Truro and Falmouth (UK Parliament constituency)
|Truro and Falmouth|
for the House of Commons
Boundary of Truro and Falmouth in Cornwall.
Location of Cornwall within England.
|Major settlements||Truro and Falmouth|
|Member of Parliament||Sarah Newton (Conservative)|
|Number of members||One|
|Created from||Truro and St Austell, Falmouth and Camborne|
|European Parliament constituency||South West England|
The constituency was created for the 2010 general election following a review of parliamentary representation in Cornwall by the Boundary Commission, which increased the number of seats in the county from five to six. It replaces parts of the former Truro and St Austell and Falmouth and Camborne seats.
- Political history
In the 2017 general election, the constituency was held by the Conservative, although the constituency experienced a 22.5% surge in the Labour vote (the third largest in the UK) - an 11.4% swing that nearly broke the Tories' seven-year hold on the seat. The 37.7% of the vote in Truro and Falmouth achieved by Labour marked their highest share of the vote in a seat incorporating Truro in 47 years.
The former District of Carrick wards of Arwenack, Boscawen, Boslowick, Carland, Feock and Kea, Kenwyn and Chacewater, Moresk, Mylor, Newlyn and Goonhavern, Penryn, Penwerris, Perranporth, Probus, Roseland, St Agnes, Tregolls, Trehaverne and Gloweth, and Trescobeas.
The Truro and Falmouth constituency has the same boundaries as the former district of Carrick, with the exception of the ward of Mount Hawke, which is part of the Camborne and Redruth seat. The main settlements in the constituency are the city of Truro and the town of Falmouth, after which it is named. Other settlements include Penryn, Perranporth, St Agnes and St Mawes.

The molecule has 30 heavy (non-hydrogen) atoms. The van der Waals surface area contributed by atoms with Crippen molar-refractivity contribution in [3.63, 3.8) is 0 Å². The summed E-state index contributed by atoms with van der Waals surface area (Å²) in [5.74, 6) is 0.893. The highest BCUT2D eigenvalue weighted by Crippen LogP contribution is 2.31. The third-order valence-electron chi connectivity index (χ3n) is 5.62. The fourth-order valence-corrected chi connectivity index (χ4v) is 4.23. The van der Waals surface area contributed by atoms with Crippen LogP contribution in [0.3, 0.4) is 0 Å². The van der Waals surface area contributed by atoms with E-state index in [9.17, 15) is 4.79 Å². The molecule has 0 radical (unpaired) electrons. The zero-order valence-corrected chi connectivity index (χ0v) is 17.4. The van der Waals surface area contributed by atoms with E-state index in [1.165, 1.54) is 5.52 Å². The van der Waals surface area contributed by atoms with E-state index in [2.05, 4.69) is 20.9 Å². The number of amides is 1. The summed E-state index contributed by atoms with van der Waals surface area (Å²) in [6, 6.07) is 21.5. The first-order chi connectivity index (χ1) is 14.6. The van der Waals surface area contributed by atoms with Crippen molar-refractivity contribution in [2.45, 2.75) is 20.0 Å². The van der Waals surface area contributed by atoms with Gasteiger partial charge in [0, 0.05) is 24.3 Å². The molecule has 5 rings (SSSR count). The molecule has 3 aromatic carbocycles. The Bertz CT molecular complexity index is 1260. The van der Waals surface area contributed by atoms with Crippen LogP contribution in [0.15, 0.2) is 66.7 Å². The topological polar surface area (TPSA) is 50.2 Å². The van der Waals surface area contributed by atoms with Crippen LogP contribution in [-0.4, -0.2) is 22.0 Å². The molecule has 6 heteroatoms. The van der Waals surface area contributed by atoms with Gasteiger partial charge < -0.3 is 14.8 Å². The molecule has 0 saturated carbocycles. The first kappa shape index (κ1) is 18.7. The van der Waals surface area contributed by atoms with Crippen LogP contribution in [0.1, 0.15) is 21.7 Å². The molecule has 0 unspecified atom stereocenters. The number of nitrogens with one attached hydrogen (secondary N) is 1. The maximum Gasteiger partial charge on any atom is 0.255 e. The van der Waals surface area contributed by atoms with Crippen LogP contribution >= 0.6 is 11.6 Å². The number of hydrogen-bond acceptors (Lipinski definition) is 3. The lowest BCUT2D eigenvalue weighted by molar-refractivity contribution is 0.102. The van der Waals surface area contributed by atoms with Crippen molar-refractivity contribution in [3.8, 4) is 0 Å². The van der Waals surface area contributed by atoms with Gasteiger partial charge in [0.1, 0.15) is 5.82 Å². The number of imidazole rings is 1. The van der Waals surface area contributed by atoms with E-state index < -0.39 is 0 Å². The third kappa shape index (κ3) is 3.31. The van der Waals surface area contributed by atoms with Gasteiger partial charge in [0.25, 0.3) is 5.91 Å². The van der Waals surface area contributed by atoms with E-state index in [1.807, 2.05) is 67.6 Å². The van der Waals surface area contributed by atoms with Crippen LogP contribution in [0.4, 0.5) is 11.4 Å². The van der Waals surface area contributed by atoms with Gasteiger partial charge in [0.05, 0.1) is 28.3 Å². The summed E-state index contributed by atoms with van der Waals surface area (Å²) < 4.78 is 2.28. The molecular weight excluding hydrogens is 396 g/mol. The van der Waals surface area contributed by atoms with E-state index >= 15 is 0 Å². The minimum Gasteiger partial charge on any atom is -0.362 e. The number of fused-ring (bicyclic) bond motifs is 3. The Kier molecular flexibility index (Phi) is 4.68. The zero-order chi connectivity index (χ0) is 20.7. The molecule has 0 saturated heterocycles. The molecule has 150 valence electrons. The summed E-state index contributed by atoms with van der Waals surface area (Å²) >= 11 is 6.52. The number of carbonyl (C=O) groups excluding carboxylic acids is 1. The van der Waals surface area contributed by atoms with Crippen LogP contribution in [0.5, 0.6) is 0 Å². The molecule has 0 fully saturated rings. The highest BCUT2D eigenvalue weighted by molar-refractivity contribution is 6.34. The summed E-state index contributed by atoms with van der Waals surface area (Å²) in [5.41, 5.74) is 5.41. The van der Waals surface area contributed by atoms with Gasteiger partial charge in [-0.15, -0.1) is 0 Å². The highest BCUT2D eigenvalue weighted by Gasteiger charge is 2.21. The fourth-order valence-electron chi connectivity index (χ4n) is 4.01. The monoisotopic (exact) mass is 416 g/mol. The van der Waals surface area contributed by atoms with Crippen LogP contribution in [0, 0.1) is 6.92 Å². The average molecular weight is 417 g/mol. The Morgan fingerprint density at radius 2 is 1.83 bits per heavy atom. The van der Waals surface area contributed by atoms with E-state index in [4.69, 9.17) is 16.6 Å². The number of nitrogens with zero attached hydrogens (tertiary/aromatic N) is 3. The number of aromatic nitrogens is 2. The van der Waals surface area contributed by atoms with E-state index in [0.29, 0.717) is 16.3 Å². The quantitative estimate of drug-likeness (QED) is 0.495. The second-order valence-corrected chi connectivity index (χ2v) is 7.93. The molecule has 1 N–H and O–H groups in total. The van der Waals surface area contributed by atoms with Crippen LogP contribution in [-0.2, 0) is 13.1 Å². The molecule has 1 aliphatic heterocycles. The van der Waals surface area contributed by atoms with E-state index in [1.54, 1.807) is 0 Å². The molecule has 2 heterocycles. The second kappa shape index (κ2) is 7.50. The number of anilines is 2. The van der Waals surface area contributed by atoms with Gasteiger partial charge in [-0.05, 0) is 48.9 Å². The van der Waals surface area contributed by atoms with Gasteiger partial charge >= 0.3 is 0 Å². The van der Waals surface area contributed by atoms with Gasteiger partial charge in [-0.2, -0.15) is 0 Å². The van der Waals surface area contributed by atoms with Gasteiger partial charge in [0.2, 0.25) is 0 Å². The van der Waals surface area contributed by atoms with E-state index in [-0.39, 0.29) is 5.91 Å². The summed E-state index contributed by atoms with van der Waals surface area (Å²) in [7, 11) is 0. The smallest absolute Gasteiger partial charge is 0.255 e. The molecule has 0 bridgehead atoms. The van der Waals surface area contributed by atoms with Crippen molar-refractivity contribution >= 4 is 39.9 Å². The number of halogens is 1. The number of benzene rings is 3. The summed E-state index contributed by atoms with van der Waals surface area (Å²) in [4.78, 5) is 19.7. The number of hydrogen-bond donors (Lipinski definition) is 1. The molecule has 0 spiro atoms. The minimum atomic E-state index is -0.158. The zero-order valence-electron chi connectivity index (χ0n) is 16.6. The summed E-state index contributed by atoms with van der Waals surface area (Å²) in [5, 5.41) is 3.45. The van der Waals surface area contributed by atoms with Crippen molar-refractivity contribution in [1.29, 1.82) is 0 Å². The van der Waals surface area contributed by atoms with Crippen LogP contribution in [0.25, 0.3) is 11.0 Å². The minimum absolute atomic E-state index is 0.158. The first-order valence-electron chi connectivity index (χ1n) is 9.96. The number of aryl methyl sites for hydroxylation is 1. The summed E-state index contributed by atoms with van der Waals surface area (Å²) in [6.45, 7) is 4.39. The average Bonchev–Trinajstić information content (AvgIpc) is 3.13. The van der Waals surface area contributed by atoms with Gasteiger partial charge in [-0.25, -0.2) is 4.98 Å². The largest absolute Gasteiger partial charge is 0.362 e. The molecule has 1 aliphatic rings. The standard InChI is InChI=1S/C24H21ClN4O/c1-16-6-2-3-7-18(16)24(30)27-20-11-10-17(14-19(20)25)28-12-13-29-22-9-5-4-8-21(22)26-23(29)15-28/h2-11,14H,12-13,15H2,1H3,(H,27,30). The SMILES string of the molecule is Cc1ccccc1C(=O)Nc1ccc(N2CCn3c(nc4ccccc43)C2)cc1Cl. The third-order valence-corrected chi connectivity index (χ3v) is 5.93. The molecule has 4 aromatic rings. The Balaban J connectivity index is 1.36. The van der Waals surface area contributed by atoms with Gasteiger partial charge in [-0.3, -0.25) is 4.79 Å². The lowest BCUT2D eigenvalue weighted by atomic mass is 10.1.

The constituency has visitor attractions spanning diametrically opposite coasts, including Porthtowan and Perranporth, noted for beaches. Falmouth abounds with restaurants, places to stay, as well as sailing and motor-yacht facilities. However, industries and businesses are not dominated by the arts or leisure and chiefly rely on maritime maintenance, hospitality, tourism, retail, distribution, and agriculture. In November 2012, unemployed people and registered jobseekers were lower than the national average of 3.8%, at 3.0% of the population based on a statistical compilation by The Guardian.
Members of ParliamentEdit
Elections in the 2010sEdit
|Brexit Party||Paul Woods|
|Liberal Democrat||Rob Nolan||8,465||14.9||-1.9|
|Liberal Democrat||Simon Rix||8,681||16.8||-24.0|
|Mebyon Kernow||Stephen Richardson||563||1.1||-1.0|
|National Health Action||Rik Evans||526||1.0||N/A|
|Principles of Politics||Stanley Guffogg||37||0.1||N/A|
|Liberal Democrat||Terrye Teverson||19,914||40.8||-0.1|
|Mebyon Kernow||Loic Rich||1,039||2.1||-0.4|
|Conservative gain from Liberal Democrat||Swing||+5.1|
Notes and referencesEdit
- "England Parliamentary electorates 2010-2018". Boundary Commission for England. Retrieved 23 March 2019.
- Truro and Falmouth 2017 Election Results - BBC.co.uk, Retrieved 11 June 2017
- Fifth periodical report – Volume 4 Mapping for the Non-Metropolitan Counties and the Unitary Authorities, The Stationery Office, 26 February 2007, ISBN 0-10-170322-8
- 2010 post-revision map non-metropolitan areas and unitary authorities of England
- Unemployment claimants by constituency The Guardian
- Leigh Rayment's Historical List of MPs – Constituencies beginning with "T" (part 2)
- "Parliamentary Candidate". Truro & Falmouth Labour. Retrieved 23 May 2019.
- "Truro & Falmouth parliamentary constituency - Election 2017". BBC News. Retrieved 22 June 2018.
- "Election Data 2015". Electoral Calculus. Archived from the original on 17 October 2015. Retrieved 17 October 2015.
- "Truro and Falmouth - 2015 Election Results - General Elections Online". geo.digiminster.com. Retrieved 22 June 2018.
- "Election Data 2010". Electoral Calculus. Archived from the original on 26 July 2013. Retrieved 17 October 2015.
- Lavery, Kevin (20 April 2010). "Truro and Falmouth statement of persons nominated and notice of poll" (PDF). Acting Returning Officer, Cornwall Council. Retrieved 20 April 2010.